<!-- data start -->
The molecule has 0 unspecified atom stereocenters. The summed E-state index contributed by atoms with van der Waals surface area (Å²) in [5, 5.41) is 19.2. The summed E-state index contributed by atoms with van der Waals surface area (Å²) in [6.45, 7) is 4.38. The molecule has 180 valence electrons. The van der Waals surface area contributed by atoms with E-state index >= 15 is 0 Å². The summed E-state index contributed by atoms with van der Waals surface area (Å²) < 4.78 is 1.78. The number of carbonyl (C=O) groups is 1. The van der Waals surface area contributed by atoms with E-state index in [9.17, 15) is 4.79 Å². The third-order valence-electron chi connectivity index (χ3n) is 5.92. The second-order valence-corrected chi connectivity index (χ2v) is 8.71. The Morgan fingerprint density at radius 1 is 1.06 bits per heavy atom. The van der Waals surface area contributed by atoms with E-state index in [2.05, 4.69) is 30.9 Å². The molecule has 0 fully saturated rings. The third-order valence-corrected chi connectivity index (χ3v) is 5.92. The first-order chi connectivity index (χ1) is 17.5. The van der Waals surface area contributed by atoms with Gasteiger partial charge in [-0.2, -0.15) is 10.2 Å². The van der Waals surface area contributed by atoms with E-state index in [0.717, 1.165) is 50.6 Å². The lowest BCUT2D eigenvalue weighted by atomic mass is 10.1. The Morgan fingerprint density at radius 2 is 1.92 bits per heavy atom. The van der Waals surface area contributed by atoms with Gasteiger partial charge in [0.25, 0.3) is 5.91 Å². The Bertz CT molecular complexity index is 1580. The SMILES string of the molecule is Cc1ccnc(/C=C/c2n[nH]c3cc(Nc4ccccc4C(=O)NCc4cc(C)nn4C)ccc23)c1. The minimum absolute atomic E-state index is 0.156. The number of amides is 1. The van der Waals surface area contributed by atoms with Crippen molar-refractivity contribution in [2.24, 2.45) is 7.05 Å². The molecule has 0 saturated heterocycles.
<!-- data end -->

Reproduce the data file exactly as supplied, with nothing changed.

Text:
The molecule has 0 unspecified atom stereocenters. The summed E-state index contributed by atoms with van der Waals surface area (Å²) in [5, 5.41) is 19.2. The summed E-state index contributed by atoms with van der Waals surface area (Å²) in [6.45, 7) is 4.38. The molecule has 180 valence electrons. The van der Waals surface area contributed by atoms with E-state index >= 15 is 0 Å². The summed E-state index contributed by atoms with van der Waals surface area (Å²) < 4.78 is 1.78. The number of carbonyl (C=O) groups is 1. The van der Waals surface area contributed by atoms with E-state index in [9.17, 15) is 4.79 Å². The third-order valence-electron chi connectivity index (χ3n) is 5.92. The second-order valence-corrected chi connectivity index (χ2v) is 8.71. The Morgan fingerprint density at radius 1 is 1.06 bits per heavy atom. The van der Waals surface area contributed by atoms with E-state index in [2.05, 4.69) is 30.9 Å². The molecule has 0 fully saturated rings. The third-order valence-corrected chi connectivity index (χ3v) is 5.92. The first-order chi connectivity index (χ1) is 17.5. The van der Waals surface area contributed by atoms with Gasteiger partial charge in [-0.2, -0.15) is 10.2 Å². The van der Waals surface area contributed by atoms with E-state index in [0.717, 1.165) is 50.6 Å². The lowest BCUT2D eigenvalue weighted by atomic mass is 10.1. The Morgan fingerprint density at radius 2 is 1.92 bits per heavy atom. The van der Waals surface area contributed by atoms with Gasteiger partial charge in [0.25, 0.3) is 5.91 Å². The Bertz CT molecular complexity index is 1580. The SMILES string of the molecule is Cc1ccnc(/C=C/c2n[nH]c3cc(Nc4ccccc4C(=O)NCc4cc(C)nn4C)ccc23)c1. The minimum absolute atomic E-state index is 0.156. The number of amides is 1. The van der Waals surface area contributed by atoms with Crippen molar-refractivity contribution in [2.24, 2.45) is 7.05 Å². The molecule has 0 saturated heterocycles.